Editorial: What we can learn from the EPA lawsuit

Environmental Protection Agency Administrator Scott Pruitt testifies before the Senate Environment Committee on Capitol Hill in Washington, Tuesday, Jan. 30, 2018. (Pablo Martinez Monsivais/AP)

Connecticut’s recent decision to collaborate with the state of New York in its lawsuit against the Environmental Protection Agency has brought this case into the attention of media in Connecticut. Initially, this lawsuit began with the EPA’s violation of the Clean Air Act, a “comprehensive federal law that regulates air emissions from stationary and mobile sources. Among other things, this law authorizes EPA to establish National Ambient Air Quality Standards (NAAQS) to protect public health and public welfare and to regulate emissions of hazardous air pollutants."

According to Connecticut state officials, the EPA failed to regulate emissions from the Brunner Island Steam Electric Station power plants in Pennsylvania. The ozone pollution caused by these power plants has affected air quality in Connecticut and risks the health of residents. The complaint issued by the state of Connecticut claims that the emissions here “significantly contributing to Connecticut’s nonattainment of the 2008 ozone national ambient air quality standards (NAAQS), and/or are interfering with Connecticut’s maintenance of the same.” In other words, the ozone pollution caused by the Brunner Island Steam Electric Station plants have contributed to the failure to meet air quality standards, thus harming the residents of Connecticut.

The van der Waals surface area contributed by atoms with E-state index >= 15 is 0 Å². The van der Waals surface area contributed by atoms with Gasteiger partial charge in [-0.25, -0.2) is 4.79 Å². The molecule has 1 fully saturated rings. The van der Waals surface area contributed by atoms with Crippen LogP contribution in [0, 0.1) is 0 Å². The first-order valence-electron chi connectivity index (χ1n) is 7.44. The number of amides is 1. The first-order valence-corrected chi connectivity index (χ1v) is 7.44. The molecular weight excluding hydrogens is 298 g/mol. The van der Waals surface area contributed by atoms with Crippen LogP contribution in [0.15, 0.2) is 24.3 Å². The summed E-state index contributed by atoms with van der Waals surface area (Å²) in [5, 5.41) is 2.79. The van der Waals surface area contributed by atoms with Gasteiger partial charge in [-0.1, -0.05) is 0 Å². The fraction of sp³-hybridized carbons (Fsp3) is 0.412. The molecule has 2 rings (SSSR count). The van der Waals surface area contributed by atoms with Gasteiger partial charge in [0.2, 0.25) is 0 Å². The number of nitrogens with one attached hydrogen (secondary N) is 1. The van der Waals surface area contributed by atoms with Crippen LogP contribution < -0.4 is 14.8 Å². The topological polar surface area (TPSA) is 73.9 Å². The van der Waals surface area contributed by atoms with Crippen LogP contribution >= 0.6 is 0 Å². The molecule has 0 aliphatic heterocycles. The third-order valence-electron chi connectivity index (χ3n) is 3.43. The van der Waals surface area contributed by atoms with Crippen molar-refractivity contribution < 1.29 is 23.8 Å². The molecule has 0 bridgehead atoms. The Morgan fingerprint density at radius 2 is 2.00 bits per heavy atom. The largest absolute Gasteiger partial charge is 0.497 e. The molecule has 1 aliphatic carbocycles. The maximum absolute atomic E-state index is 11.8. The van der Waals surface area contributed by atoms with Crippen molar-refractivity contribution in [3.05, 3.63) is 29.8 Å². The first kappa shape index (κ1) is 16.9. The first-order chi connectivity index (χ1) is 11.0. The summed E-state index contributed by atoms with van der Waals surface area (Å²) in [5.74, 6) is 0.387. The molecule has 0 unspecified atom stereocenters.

This ongoing failure to regulate emissions caused legal tension between the EPA and the states of New York and Massachusetts since 2007, but has only come to the attention of Connecticut residents now. If action had been taken against the EPA before the air quality began to affect Connecticut, the safety of residents would have been spared. Failing to protect the environment before damages begin to affect the self-interests of residents has allowed the escalation of this conflict with the EPA. Raising public awareness, in all states that may be affected by the ozone pollution caused by the Brunner Island Steam Electric Station plants, before the pollution spreads as far as Connecticut could hinder the decrease in air quality in the Northeast. An important takeaway from this lawsuit is that it is important to protect the environment and advocate against pollution before it causes damages that threaten the health of residents.